The association of coffee with St. Drogo, a French saint venerated at Sebourg, has even more circuitous history. Since about 1860, Drogo has been credited as the patron saint of coffeehouses, especially in Ghent, but the reasons for this remain obscure. A twelfth-century orphan, he early devoted himself to penance, pilgrimage, and charity, giving away all that he earned as a shepherd beside what he needed to stay alive (Fig. 4). When a painful hernia made work and travel impossible, he settled down as a hermit in Sebourg, living on a bare ration of brown bread and warm water until his death in 1186.
Drogo’s hagiography offers nothing that might link the saint to coffee besides his penchant for drinking warm water, and this might have encouraged his association with the beverage. However, it may be worth considering that in the mid-nineteenth century, when the saint’s link to coffeehouses is first recorded, his cult center of Sebourg was also renowned for the production of chicory, a plant used in combination with coffee and as a coffee substitute in both France and the Low Countries from the late eighteenth century onward. Could the local chicory trade have encouraged St. Drogo’s association with coffee drinking? We would love to hear from historians who may have an answer to this mystery.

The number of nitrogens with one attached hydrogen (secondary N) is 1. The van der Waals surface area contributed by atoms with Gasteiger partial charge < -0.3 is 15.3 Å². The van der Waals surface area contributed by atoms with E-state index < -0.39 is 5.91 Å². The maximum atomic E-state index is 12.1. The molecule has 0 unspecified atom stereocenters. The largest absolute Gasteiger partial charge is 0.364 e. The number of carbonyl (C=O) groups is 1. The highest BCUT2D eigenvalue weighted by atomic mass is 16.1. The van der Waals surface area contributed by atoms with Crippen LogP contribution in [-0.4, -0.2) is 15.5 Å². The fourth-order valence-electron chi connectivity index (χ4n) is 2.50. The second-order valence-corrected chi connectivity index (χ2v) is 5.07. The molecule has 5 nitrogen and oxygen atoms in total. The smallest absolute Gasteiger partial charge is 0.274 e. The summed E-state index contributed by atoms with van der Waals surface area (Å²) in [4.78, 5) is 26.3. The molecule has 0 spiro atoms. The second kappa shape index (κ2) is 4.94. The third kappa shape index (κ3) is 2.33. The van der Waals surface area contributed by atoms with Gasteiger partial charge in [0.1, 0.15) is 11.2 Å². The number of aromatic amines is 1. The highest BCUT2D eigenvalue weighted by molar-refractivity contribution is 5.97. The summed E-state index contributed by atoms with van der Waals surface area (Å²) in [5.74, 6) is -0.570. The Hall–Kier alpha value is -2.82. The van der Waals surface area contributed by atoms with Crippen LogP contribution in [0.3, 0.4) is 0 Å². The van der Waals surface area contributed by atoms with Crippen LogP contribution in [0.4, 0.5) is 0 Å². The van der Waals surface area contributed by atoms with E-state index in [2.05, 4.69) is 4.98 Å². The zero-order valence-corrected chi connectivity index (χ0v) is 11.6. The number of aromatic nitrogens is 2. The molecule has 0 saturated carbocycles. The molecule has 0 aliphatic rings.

Anachronisms aside, what St. Drogo and the “coffee boy” tell us quite clearly is how flexibly saints’ lives and iconography responded to the changing priorities of the communities around them. The same flexibility more recently has given us Saint Claire as the patron saint of television and Saint Isidore of Seville as patron of the internet. What new saintly protectors will the 21st century bring? There’s a question to ponder over your next cup of joe.
Pamela Patton and Alessia Rossi
As our subscribers will have heard, refinements of the new Index database application are proceeding on schedule, and on March 30 it will become the primary and only route to online search of Index records. We think you’ll find the new platform much more user friendly and appreciate features such as filtered searching, a date slider, and (mirabile dictu) immediately visible thumbnail images.
Subscribing institutions should be switching the URL to https://theindex.princeton.edu, and some may have done so already. You should also be able to access the database by navigating to this URL if you are on site and using the IP range of a subscribing institution.